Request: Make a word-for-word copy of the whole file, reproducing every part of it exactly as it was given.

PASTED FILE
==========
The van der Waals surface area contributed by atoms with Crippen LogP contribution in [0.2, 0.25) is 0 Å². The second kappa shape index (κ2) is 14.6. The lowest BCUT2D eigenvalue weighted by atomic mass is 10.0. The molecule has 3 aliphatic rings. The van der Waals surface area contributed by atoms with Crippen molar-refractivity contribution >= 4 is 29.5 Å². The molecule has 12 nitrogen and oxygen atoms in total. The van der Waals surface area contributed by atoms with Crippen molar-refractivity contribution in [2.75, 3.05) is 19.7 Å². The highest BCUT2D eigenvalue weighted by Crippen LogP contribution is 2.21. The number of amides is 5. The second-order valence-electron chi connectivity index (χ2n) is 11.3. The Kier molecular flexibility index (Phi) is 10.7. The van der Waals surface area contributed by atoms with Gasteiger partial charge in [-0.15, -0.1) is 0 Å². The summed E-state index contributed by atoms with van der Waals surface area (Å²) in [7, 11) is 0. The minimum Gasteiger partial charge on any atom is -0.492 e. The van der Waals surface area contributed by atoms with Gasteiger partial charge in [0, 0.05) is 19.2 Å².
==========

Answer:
The van der Waals surface area contributed by atoms with Crippen LogP contribution in [0.2, 0.25) is 0 Å². The second kappa shape index (κ2) is 14.6. The lowest BCUT2D eigenvalue weighted by atomic mass is 10.0. The molecule has 3 aliphatic rings. The van der Waals surface area contributed by atoms with Crippen molar-refractivity contribution >= 4 is 29.5 Å². The molecule has 12 nitrogen and oxygen atoms in total. The van der Waals surface area contributed by atoms with Crippen molar-refractivity contribution in [2.75, 3.05) is 19.7 Å². The highest BCUT2D eigenvalue weighted by Crippen LogP contribution is 2.21. The number of amides is 5. The second-order valence-electron chi connectivity index (χ2n) is 11.3. The Kier molecular flexibility index (Phi) is 10.7. The van der Waals surface area contributed by atoms with Gasteiger partial charge in [-0.15, -0.1) is 0 Å². The summed E-state index contributed by atoms with van der Waals surface area (Å²) in [7, 11) is 0. The minimum Gasteiger partial charge on any atom is -0.492 e. The van der Waals surface area contributed by atoms with Gasteiger partial charge in [0, 0.05) is 19.2 Å².